Road tripping with your cats is way more fun than paying pet sitters and worrying about them while you’re away! With these tips and tricks, you’ll all enjoy your next adventure together.

Woman and a cat on a bed in the back of a vehicle
 

When we adopted our first cat, Fish, we knew that we wanted to include him in our travels. So, right from the beginning, Fish started traveling with us. We’ve learned a lot, and we’re happy to share our tips and tricks for traveling with your cats!

Traveling With Cats

The most important piece of advice when traveling with cats is to plan ahead. This doesn’t mean that you need to nail down every detail of your trip – we rarely do. But it works best to have some ideas about where you’ll stay and the things you’ll do along the way.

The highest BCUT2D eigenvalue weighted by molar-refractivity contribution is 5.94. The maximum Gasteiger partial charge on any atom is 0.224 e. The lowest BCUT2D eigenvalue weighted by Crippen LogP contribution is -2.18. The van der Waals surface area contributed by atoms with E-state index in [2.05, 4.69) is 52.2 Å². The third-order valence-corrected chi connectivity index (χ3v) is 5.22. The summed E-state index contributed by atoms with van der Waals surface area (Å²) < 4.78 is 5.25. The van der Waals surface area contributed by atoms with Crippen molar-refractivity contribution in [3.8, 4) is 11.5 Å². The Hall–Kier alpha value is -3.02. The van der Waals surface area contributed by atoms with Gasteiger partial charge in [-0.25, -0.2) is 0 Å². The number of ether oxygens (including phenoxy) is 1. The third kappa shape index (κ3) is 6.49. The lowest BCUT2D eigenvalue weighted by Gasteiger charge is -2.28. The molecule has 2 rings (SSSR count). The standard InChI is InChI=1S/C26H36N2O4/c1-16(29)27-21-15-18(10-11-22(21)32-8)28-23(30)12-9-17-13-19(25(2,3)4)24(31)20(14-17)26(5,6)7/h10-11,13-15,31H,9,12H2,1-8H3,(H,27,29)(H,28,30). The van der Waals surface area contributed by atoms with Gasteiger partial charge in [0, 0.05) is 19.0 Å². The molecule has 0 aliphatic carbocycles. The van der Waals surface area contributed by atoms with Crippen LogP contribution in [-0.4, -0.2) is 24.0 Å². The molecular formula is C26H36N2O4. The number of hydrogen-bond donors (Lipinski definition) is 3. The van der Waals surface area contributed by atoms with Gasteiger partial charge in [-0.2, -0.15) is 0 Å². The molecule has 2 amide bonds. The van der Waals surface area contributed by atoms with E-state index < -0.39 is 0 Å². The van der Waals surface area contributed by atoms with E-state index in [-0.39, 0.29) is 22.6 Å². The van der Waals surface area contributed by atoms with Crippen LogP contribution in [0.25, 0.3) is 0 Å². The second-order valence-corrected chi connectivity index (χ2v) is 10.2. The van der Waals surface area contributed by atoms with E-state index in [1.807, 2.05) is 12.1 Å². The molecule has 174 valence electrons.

Tips and Trick for Road Tripping With Cats | GoPetFriendly.com

Planning Where to Stay

For us, there are five main options when considering where to stay: car camping, tent, trailer, hotel or vacation property. Each of these options comes with its own obstacles and benefits when road tripping with cats.

If you plan to sleep only in a tent or your car, keep in mind that you’ll be limited to activities that include your cat. When we’re traveling in our car, we often book one or two nights in a hotel along the way. This allows us to leave the cats safely while we do some shopping, eat out, or see a movie.

 

However, staying in a hotel with a cat brings its own challenges. In some places it can be difficult to find cat friendly accommodations. And when you find them, they often charge additional pet fees. Also, some hotels do not allow pets to be left alone in the room. So, be sure to verify pet policies before making your reservations.

READ MORE ⇒   Nine Cat Friendly Hotel Chains